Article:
Monotoca elliptica

Tree Broom Heath

Family: Ericaceae subfam. Epacridoideae

Monotoca elliptica, Tree Broom Heath, is generally a medium reaching about 5 metres (potentially 10 metres in some cases) with a spread of 3 or more.

It has a mostly coastal distribution where it occurs in the wild, from as far north as around Coolum Beach on the Sunshine Coast in Queensland, extendig south, along the NSW coast in scattered patches to around Taree, where it is really common further south, down to the Victorian border; also extending as far west as around Lithgow and into the ACT. It grows along the Victorian coast, extending inland in some areas like Bairnsdale and further noth; common on Wilsons Promontory and extending west towards Port Campbell. It occus in Tasmania, mainly on the north and east coasts and on the Bass Strait Islands.

It is often found forming part of coastal heathlands and shrublands, often growing very close to the coast, as well as dry sclerophyll woodlands and forests; occurring mostly on sand-dune soils or sandstone.

Monotoca is an “epacrid” or heath-plant (species that used to occur in family Epacridaceae). This generally means that leaves are simple, often clustered heavily on stems, short and prickly, with parallel venation on the undersides (an unusual feature for dicotyledonous plants). In this species, leaves are spiral to alternate, erect to spreading, to about 25 mm long by 7 mm wide, elliptic to oblong or obloanceolate; blue-green above and much paler below and with entire margins.

Monotoca spp. have 4 to 5-merous flowers, usually with petals fused into a tube with triangular upper lobes, (giving an almost star-shaped appearance) with 5 stamens and 1 carpel. In this species, up to around 15 flowers are produced in short terminal or axillary racemes; each flower only to 4 mm long by 2 mm wide, white to cream in colour; mainly from July to September.

The fruit is a drupe, about 4 mm long, ripening to orange or red (reportedly edible).

In the garden

The “epacrids” have been a notorioulsy difficult group of plants to grow in gardens. This is likely due to their ability to grow in very poor environments and resulting close association with speicific mycorrhizal fungi and other microbes in the soil. Some species are now growing well in cultivation. However, Monotoca is likely “still getting there” in terms of cultivation and very little information can be found online. However, it is a very hardy species in the wild and grows in very harsh environments.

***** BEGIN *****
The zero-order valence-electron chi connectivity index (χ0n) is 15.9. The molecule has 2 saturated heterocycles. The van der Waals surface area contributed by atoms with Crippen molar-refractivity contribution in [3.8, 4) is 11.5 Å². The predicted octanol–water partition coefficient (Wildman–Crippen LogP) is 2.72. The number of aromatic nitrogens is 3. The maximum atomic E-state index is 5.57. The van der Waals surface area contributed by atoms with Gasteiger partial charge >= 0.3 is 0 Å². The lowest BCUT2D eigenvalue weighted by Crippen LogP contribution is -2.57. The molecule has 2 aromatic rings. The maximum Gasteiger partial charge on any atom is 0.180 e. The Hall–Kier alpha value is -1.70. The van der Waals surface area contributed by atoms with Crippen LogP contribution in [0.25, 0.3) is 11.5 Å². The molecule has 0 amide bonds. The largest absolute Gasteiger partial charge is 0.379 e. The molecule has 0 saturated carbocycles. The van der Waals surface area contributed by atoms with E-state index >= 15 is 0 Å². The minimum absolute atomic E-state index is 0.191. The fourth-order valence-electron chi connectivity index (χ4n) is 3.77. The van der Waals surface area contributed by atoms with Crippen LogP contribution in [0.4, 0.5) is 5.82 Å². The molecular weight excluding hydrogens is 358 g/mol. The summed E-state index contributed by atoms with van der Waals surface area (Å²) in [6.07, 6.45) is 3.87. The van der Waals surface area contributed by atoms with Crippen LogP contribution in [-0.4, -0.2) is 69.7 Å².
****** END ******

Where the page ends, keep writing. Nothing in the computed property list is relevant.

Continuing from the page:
It would make great habitat for small birds. It likely needs a well-drained sandy soil to thrive.

It is a prickly plant which can get large so if it is ever planted, consider the location.


Unknown – possibly from seed and cuttings may work as well.

Other information

Monotoca species likely regenerate from seed after fire. Suckering of large plants may be possible from basal areas.

Monotoca is a genus of 11 species, endemic to Australia, occurring in all states and territories except the Northern Territory. NSW currently has 4 species.

The ‘epacrid’ family has undergone the following reclassifications:

  • From Family Epacridaceae to Family Ericaceae (named for Ericasubfam. Styphelioideae (named for Styphelia)
  • From subfam. Styphelioideae to subfam. Epacridoideae (named for Epacris)

Monotoca – Ancient Greek – Monos – meaning “alone” or “single” and –tokos (τόκος) meaning “birth” – referring to the ovaries of the flowers having only one ovule.

elliptica – Latin “elliptic” – referring to the leaf shape.

This species is not considered to be at risk of extinction in the wild.

NSW Flora Online (PlantNET) – Monotoca elliptica profile page        https://plantnet.rbgsyd.nsw.gov.au/cgi-bin/NSWfl.pl?page=nswfl&lvl=sp&name=Monotoca~elliptica

Wikipedia – Monotoca elliptica profile page https://en.wikipedia.org/wiki/Monotoca_elliptica

By Peter Shelton. Editing and additional text by Dan Clarke